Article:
What the election tells us about communication
- If you come across as authentic, your audience will be more enthusiastic and, if necessary, forgiving. Authenticity is hard to convey in a few words, but if you’re a politician and sound like you’ve been to a finishing school for MPs, you probably haven’t got it. People want to feel they are seeing the real you.
- A significant focus on criticising others is a dangerous strategy in the popularity stakes.
- You fail to address the needs and concerns of all your audiences at your peril.
- People are interested in the practical and the now and ‘what’s in it for me?’ They are pragmatic about what they see in the world around them, and will approach decision-making tactically if necessary. So focusing on ideology alone is not going to cut it.
- Don’t act sure about something that you can’t possibly be certain of (e.g. the ‘I’ll eat my hat incident’). It can only backfire.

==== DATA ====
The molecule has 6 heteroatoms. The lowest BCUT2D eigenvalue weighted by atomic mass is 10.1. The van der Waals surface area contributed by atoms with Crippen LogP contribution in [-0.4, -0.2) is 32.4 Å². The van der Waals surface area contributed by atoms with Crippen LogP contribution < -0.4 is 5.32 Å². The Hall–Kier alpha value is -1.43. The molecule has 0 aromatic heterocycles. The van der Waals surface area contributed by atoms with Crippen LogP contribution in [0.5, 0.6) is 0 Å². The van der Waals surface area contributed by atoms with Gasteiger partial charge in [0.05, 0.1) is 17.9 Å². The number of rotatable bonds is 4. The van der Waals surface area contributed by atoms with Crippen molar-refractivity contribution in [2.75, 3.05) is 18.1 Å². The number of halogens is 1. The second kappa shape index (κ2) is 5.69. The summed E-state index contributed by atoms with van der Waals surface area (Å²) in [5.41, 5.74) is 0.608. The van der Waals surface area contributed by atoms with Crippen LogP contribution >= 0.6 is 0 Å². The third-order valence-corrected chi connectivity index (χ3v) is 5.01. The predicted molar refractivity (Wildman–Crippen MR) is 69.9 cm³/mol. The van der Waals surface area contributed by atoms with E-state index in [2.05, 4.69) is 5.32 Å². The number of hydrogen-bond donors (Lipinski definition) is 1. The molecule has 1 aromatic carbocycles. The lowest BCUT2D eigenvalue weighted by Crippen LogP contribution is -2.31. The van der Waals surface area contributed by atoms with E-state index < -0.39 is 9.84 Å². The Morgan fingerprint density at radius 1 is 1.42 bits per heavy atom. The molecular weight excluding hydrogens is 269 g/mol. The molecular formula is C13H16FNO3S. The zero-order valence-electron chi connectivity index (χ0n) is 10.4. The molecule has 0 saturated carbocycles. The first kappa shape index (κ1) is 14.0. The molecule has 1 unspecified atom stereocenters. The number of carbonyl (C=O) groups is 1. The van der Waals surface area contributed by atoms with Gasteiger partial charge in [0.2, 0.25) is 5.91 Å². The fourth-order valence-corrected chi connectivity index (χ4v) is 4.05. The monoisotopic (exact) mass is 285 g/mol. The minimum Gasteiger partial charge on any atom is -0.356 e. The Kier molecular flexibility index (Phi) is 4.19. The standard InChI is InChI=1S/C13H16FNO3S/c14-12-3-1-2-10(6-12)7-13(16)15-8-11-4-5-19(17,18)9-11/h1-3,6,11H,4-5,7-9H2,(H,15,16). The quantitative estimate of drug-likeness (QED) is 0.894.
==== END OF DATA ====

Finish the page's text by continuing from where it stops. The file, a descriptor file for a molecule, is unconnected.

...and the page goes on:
- It's a fine line between a creative idea and something that feels a bit gimmicky and inauthentic (the stone), even with the best of intentions. Test ideas carefully before using. Also a lack of buy-in can lead to lukewarm presentation of the concept from those who are supposed to be in your camp.
- Having seven people spouting at you in sound bites (the election debates) is interesting in terms of the occasion, but you don’t tend to take away much that is new or useful.
- People will avoid reading long text, even if it’s important (manifestos). So achieving the right mix of simplicity + substance + method of presentation is very important.
- Context is everything – registering someone’s name is great but using it once, or repeatedly, may not feel natural. Avoid applying a ‘rule’ to everything.
- Haranguing someone with the same question over and over again does not lead to a discussion that is useful to anyone (election media interviews). It may genuinely not be practical or sensible to answer, and not for sinister reasons. Identifying a particular angle as ‘newsworthy’ doesn’t necessarily coincide with what others want or need to know or provide a well-rounded story. Building a proper rapport in discussion will achieve better results of greater substance.
Has anything struck you about communication over the election period?